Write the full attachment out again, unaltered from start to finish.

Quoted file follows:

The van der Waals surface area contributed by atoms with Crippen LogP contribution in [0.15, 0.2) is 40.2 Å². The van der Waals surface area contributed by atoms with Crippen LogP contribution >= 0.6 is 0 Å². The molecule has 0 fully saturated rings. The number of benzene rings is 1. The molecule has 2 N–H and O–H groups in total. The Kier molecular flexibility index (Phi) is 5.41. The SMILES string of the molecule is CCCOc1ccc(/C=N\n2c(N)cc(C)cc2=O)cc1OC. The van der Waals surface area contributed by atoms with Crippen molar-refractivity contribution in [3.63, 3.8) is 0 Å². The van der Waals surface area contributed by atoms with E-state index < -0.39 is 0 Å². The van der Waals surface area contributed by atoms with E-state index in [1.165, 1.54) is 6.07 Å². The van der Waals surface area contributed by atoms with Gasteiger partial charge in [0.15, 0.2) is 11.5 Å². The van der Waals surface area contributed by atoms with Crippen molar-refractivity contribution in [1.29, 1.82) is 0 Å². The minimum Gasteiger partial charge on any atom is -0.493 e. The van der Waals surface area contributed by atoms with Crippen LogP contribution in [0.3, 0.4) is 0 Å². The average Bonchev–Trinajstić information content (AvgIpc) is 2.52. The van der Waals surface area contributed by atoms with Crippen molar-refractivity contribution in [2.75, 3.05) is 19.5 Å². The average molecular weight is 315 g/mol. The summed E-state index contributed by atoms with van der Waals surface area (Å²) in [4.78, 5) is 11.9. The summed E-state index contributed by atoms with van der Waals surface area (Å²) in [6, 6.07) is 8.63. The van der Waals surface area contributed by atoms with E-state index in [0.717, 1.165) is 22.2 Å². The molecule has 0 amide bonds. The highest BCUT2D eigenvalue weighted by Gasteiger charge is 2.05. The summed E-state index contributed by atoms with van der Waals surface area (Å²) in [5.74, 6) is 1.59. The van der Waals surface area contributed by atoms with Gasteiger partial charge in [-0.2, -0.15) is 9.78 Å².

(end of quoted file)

The van der Waals surface area contributed by atoms with Crippen LogP contribution in [0.15, 0.2) is 40.2 Å². The van der Waals surface area contributed by atoms with Crippen LogP contribution >= 0.6 is 0 Å². The molecule has 0 fully saturated rings. The number of benzene rings is 1. The molecule has 2 N–H and O–H groups in total. The Kier molecular flexibility index (Phi) is 5.41. The SMILES string of the molecule is CCCOc1ccc(/C=N\n2c(N)cc(C)cc2=O)cc1OC. The van der Waals surface area contributed by atoms with Crippen molar-refractivity contribution in [3.63, 3.8) is 0 Å². The van der Waals surface area contributed by atoms with E-state index < -0.39 is 0 Å². The van der Waals surface area contributed by atoms with E-state index in [1.165, 1.54) is 6.07 Å². The van der Waals surface area contributed by atoms with Gasteiger partial charge in [0.15, 0.2) is 11.5 Å². The van der Waals surface area contributed by atoms with Crippen molar-refractivity contribution in [1.29, 1.82) is 0 Å². The minimum Gasteiger partial charge on any atom is -0.493 e. The van der Waals surface area contributed by atoms with Crippen LogP contribution in [0.3, 0.4) is 0 Å². The average Bonchev–Trinajstić information content (AvgIpc) is 2.52. The van der Waals surface area contributed by atoms with Crippen molar-refractivity contribution in [2.75, 3.05) is 19.5 Å². The average molecular weight is 315 g/mol. The summed E-state index contributed by atoms with van der Waals surface area (Å²) in [4.78, 5) is 11.9. The summed E-state index contributed by atoms with van der Waals surface area (Å²) in [6, 6.07) is 8.63. The van der Waals surface area contributed by atoms with E-state index in [0.717, 1.165) is 22.2 Å². The molecule has 0 amide bonds. The highest BCUT2D eigenvalue weighted by Gasteiger charge is 2.05. The summed E-state index contributed by atoms with van der Waals surface area (Å²) in [5.74, 6) is 1.59. The van der Waals surface area contributed by atoms with Gasteiger partial charge in [-0.2, -0.15) is 9.78 Å².